What to do when there’s a power outage
What to do when there's a power outage
If you've ever lost power to your home for more than a minute or two, you know how apocalyptic it can feel. Losing power is not merely a minor inconvenience; it also represents the unexpected loss of creature comforts such as communication, entertainment, sanitation, food preparation, illumination, and environmental control.
Indeed, electricity is the invisible force that keeps other important elements of our daily lives in good running order. So how you do you survive when the power goes out? Below, we discuss some important facts about power outage as well as what you can do before, during, and after a power outage to safeguard yourself and your home.
It's all about power
Utility companies use a complex series of grids, substations, and transmission lines to deliver electricity from a power plant to subscribers. Maintaining and regulating this power is a delicate balancing act between supply and demand, with an emphasis on consistency and reliability. Fortunately, catastrophic power outages are few and far between.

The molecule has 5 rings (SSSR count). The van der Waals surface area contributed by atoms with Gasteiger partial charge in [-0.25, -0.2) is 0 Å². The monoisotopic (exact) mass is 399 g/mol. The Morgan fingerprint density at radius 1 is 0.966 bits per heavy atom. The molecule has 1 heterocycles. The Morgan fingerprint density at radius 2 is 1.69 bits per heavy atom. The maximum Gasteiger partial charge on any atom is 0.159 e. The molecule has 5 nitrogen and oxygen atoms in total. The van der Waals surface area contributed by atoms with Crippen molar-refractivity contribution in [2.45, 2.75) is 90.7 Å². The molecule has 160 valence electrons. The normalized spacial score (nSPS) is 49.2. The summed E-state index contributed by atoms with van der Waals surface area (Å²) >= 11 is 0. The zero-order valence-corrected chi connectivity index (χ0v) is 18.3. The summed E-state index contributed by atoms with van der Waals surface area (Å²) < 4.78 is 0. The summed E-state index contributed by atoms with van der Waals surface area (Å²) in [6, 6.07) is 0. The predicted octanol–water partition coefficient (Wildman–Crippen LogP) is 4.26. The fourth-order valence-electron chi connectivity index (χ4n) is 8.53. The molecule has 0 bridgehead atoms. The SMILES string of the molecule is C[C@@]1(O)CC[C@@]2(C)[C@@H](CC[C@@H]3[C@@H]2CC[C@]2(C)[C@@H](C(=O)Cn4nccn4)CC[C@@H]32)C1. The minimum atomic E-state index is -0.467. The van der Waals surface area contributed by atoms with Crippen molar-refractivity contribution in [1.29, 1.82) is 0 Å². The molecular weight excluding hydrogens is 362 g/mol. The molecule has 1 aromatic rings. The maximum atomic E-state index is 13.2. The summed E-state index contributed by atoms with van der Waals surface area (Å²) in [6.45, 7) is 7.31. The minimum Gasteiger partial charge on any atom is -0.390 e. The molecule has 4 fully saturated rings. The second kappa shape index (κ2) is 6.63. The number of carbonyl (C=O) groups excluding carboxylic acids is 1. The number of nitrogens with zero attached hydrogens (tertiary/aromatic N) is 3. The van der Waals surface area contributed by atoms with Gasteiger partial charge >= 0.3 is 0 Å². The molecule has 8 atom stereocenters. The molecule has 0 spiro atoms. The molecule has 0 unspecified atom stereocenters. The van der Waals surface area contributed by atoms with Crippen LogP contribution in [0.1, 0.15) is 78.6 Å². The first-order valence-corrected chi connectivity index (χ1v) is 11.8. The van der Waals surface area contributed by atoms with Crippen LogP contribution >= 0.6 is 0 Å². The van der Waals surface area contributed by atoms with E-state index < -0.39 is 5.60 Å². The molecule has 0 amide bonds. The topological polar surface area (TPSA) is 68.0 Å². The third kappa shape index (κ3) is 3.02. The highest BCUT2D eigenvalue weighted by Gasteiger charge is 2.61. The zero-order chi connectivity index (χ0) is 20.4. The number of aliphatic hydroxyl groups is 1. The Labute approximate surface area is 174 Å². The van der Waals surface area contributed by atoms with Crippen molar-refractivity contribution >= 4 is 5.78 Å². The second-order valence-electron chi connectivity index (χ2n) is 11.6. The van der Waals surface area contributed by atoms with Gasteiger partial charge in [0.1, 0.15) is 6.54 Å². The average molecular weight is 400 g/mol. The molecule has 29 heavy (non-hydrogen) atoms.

However, there are a number of things that could go wrong. Some of these events can be corrected within minutes by diverting the power supply or making minor repairs. Others, such as natural disasters or cascading blackouts, can lead to days, weeks, or even months without full electrical service. Here are some common causes of power outages.
Animal encounters (of the substation kind)
Substations are heavily protected from human trespassers through fencing, alarm systems, and signage. Unfortunately, squirrels and other feral animals can climb these fences and evade detection. The result is often a localized power outage when the animal trips a breaker switch on its journey to eternal enlightenment.
Extreme power demands